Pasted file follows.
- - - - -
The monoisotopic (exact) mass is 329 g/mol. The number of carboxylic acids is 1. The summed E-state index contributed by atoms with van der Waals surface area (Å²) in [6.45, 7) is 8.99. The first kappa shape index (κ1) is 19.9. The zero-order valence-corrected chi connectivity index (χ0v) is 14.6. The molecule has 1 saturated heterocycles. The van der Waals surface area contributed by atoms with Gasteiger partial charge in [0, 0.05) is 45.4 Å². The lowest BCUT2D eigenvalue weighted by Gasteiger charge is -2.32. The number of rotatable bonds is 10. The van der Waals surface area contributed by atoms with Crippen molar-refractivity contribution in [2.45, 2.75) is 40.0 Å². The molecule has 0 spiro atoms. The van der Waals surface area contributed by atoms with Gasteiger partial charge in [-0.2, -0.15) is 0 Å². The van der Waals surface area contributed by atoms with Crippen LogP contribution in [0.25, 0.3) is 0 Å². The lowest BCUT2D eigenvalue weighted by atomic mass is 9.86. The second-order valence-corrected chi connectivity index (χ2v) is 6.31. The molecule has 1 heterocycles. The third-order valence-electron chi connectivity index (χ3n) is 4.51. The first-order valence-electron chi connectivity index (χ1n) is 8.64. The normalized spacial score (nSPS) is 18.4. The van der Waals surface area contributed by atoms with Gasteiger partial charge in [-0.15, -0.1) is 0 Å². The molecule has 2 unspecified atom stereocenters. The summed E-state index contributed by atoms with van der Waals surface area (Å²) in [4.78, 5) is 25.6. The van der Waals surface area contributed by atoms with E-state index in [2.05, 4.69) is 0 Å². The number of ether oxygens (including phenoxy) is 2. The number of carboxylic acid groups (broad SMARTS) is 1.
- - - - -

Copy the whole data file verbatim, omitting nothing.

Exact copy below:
The monoisotopic (exact) mass is 329 g/mol. The number of carboxylic acids is 1. The summed E-state index contributed by atoms with van der Waals surface area (Å²) in [6.45, 7) is 8.99. The first kappa shape index (κ1) is 19.9. The zero-order valence-corrected chi connectivity index (χ0v) is 14.6. The molecule has 1 saturated heterocycles. The van der Waals surface area contributed by atoms with Gasteiger partial charge in [0, 0.05) is 45.4 Å². The lowest BCUT2D eigenvalue weighted by Gasteiger charge is -2.32. The number of rotatable bonds is 10. The van der Waals surface area contributed by atoms with Crippen molar-refractivity contribution in [2.45, 2.75) is 40.0 Å². The molecule has 0 spiro atoms. The van der Waals surface area contributed by atoms with Gasteiger partial charge in [-0.2, -0.15) is 0 Å². The van der Waals surface area contributed by atoms with Crippen LogP contribution in [0.25, 0.3) is 0 Å². The lowest BCUT2D eigenvalue weighted by atomic mass is 9.86. The second-order valence-corrected chi connectivity index (χ2v) is 6.31. The molecule has 1 heterocycles. The third-order valence-electron chi connectivity index (χ3n) is 4.51. The first-order valence-electron chi connectivity index (χ1n) is 8.64. The normalized spacial score (nSPS) is 18.4. The van der Waals surface area contributed by atoms with Gasteiger partial charge in [-0.15, -0.1) is 0 Å². The molecule has 2 unspecified atom stereocenters. The summed E-state index contributed by atoms with van der Waals surface area (Å²) in [4.78, 5) is 25.6. The van der Waals surface area contributed by atoms with E-state index in [2.05, 4.69) is 0 Å². The number of ether oxygens (including phenoxy) is 2. The number of carboxylic acid groups (broad SMARTS) is 1.